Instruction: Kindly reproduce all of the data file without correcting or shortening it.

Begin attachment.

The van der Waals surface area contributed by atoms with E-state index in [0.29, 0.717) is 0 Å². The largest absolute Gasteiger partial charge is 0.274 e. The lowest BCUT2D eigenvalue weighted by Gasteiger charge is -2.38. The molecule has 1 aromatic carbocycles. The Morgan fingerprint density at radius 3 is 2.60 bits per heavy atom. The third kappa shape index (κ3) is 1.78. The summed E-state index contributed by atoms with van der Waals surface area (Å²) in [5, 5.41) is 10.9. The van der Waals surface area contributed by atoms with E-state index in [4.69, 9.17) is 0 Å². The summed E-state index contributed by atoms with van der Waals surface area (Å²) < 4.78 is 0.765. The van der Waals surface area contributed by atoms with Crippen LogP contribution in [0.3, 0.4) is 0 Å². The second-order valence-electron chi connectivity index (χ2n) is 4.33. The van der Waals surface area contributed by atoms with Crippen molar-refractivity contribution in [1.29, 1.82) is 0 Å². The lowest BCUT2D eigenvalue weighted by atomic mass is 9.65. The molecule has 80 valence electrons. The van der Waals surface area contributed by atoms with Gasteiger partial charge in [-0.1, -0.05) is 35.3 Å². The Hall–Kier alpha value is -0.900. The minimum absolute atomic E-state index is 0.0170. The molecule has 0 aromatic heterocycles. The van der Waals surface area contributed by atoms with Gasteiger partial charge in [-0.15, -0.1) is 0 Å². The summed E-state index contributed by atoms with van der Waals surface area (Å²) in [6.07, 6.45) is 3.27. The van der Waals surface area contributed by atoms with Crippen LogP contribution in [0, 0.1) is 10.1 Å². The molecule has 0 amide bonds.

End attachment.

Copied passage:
The van der Waals surface area contributed by atoms with E-state index in [0.29, 0.717) is 0 Å². The largest absolute Gasteiger partial charge is 0.274 e. The lowest BCUT2D eigenvalue weighted by Gasteiger charge is -2.38. The molecule has 1 aromatic carbocycles. The Morgan fingerprint density at radius 3 is 2.60 bits per heavy atom. The third kappa shape index (κ3) is 1.78. The summed E-state index contributed by atoms with van der Waals surface area (Å²) in [5, 5.41) is 10.9. The van der Waals surface area contributed by atoms with E-state index in [4.69, 9.17) is 0 Å². The summed E-state index contributed by atoms with van der Waals surface area (Å²) < 4.78 is 0.765. The van der Waals surface area contributed by atoms with Crippen LogP contribution in [0.3, 0.4) is 0 Å². The second-order valence-electron chi connectivity index (χ2n) is 4.33. The van der Waals surface area contributed by atoms with Crippen molar-refractivity contribution in [1.29, 1.82) is 0 Å². The lowest BCUT2D eigenvalue weighted by atomic mass is 9.65. The molecule has 80 valence electrons. The van der Waals surface area contributed by atoms with Gasteiger partial charge in [-0.1, -0.05) is 35.3 Å². The Hall–Kier alpha value is -0.900. The minimum absolute atomic E-state index is 0.0170. The molecule has 0 aromatic heterocycles. The van der Waals surface area contributed by atoms with Gasteiger partial charge in [-0.15, -0.1) is 0 Å². The summed E-state index contributed by atoms with van der Waals surface area (Å²) in [6.07, 6.45) is 3.27. The van der Waals surface area contributed by atoms with Crippen LogP contribution in [0, 0.1) is 10.1 Å². The molecule has 0 amide bonds.